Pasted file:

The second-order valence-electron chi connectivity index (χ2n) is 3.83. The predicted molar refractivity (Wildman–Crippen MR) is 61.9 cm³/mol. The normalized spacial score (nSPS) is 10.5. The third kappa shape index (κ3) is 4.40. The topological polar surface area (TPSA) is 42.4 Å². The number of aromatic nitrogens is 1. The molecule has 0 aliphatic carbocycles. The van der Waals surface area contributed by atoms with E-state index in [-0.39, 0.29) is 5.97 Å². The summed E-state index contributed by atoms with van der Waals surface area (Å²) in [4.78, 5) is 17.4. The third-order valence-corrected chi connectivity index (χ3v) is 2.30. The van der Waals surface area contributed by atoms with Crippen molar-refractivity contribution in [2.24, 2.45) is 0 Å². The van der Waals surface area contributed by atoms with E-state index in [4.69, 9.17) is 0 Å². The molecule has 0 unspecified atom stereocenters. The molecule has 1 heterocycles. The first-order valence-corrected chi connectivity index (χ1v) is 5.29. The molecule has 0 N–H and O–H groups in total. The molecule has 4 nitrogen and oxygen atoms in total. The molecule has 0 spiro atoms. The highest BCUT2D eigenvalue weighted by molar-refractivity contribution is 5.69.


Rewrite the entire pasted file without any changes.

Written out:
The second-order valence-electron chi connectivity index (χ2n) is 3.83. The predicted molar refractivity (Wildman–Crippen MR) is 61.9 cm³/mol. The normalized spacial score (nSPS) is 10.5. The third kappa shape index (κ3) is 4.40. The topological polar surface area (TPSA) is 42.4 Å². The number of aromatic nitrogens is 1. The molecule has 0 aliphatic carbocycles. The van der Waals surface area contributed by atoms with E-state index in [-0.39, 0.29) is 5.97 Å². The summed E-state index contributed by atoms with van der Waals surface area (Å²) in [4.78, 5) is 17.4. The third-order valence-corrected chi connectivity index (χ3v) is 2.30. The van der Waals surface area contributed by atoms with Crippen molar-refractivity contribution in [2.24, 2.45) is 0 Å². The van der Waals surface area contributed by atoms with E-state index in [4.69, 9.17) is 0 Å². The molecule has 0 unspecified atom stereocenters. The molecule has 1 heterocycles. The first-order valence-corrected chi connectivity index (χ1v) is 5.29. The molecule has 0 N–H and O–H groups in total. The molecule has 4 nitrogen and oxygen atoms in total. The molecule has 0 spiro atoms. The highest BCUT2D eigenvalue weighted by molar-refractivity contribution is 5.69.